Rule of Law: How Digital Tools Can Provide Checks and Balances
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Governments do not exist without their citizens. Yet, the interests of these two poles often clash, sometimes stretching the extent of this relationship. With the introduction of crowd-sourced platforms and other digital tools, government administrations are getting closer to their citizens and becoming more aware of their needs, enabling the creation of a well-communicated network that is constantly exchanging insights.
The scenario Rule of Law anticipates the potential impact emerging technologies have to bridge the gap between citizens and their governments, featuring platforms that are shifting vertical governments horizontally and giving access to all.
According to recent research by Statista, across the European Union, the least-trusted key institutions in 2019 were political parties (only 19% of respondents reported trust), followed by national governments and parliament (both 34%). In spite of that, more than half of the respondents stated trust in public administration agencies, the legal system, and regional or local public authorities.
Considering that trust is an important element for crisis management and public integrity, the digitization of public administration could represent a new perception by citizens towards politics and the exchanges between both parties. By adopting technologies such as Real-Time Mapping, Emergency Citizen Responder, and a Citizen Legal Support App, governments could be more proactive in the monitoring of crime rates as well as more supportive in the case of occurrences.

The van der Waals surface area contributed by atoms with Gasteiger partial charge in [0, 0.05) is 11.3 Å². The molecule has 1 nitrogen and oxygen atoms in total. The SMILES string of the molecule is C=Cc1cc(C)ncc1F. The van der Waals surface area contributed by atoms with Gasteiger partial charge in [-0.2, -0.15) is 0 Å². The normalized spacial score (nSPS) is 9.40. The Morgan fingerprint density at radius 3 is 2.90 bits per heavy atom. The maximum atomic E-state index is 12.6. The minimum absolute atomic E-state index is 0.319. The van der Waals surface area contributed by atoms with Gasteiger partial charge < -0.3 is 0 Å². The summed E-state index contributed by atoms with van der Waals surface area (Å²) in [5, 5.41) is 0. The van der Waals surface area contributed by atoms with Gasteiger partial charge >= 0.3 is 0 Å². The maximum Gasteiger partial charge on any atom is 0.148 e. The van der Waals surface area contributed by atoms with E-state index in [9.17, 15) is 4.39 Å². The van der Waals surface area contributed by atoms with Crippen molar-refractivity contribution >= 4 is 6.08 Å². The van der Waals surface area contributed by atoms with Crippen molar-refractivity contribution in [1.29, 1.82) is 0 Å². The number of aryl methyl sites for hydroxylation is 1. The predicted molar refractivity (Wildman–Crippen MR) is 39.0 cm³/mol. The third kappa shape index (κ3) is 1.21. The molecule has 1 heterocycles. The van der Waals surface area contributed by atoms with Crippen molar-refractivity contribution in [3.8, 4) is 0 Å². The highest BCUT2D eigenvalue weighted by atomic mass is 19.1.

From a more preventive perspective, analytic and predictive tools such as Machine Learning Data Analytics governments could take advantage of the data constantly gathered through these tools to offer more effective solutions for the welfare and daily needs of dwellers. Likewise, tools such as a Social Program Matching Database are useful to connect people and projects with already existing programs, thus solving their demands in a more efficient way.
In terms of communications, transparency, and the challenges of misinformation, public agencies can benefit from solutions such as an Algorithmic Bias Detection Tool and a Deep Fake Detection Tool to flag any occurrences of defamation or disruption attempts to public welfare through the spread of fake content. One recent example in this sense was the release of a deep fake video of Manoj Tiwari, President of India’s ruling Bharatiya Janata Party; footage that marks the first time a political party has used such technology for campaigning purposes.
Considering Europeans uncertain feelings about their political parties, during elections these issues could be more evident through voter participation turnout. According to research published in the European Union Politics journal, some reasons why Europeans did not vote in the recent elections include the negative effects of online forms of communication and engagement. Instead of relying on the classic communication strategy of political campaigns, resources such as Candidate Matching platforms may help people to decide who they will vote for, as well as Mobile Crowdsensing Platforms that serves as a space for debate both prior to elections and also as an ongoing initiative for administrators to keep an eye on.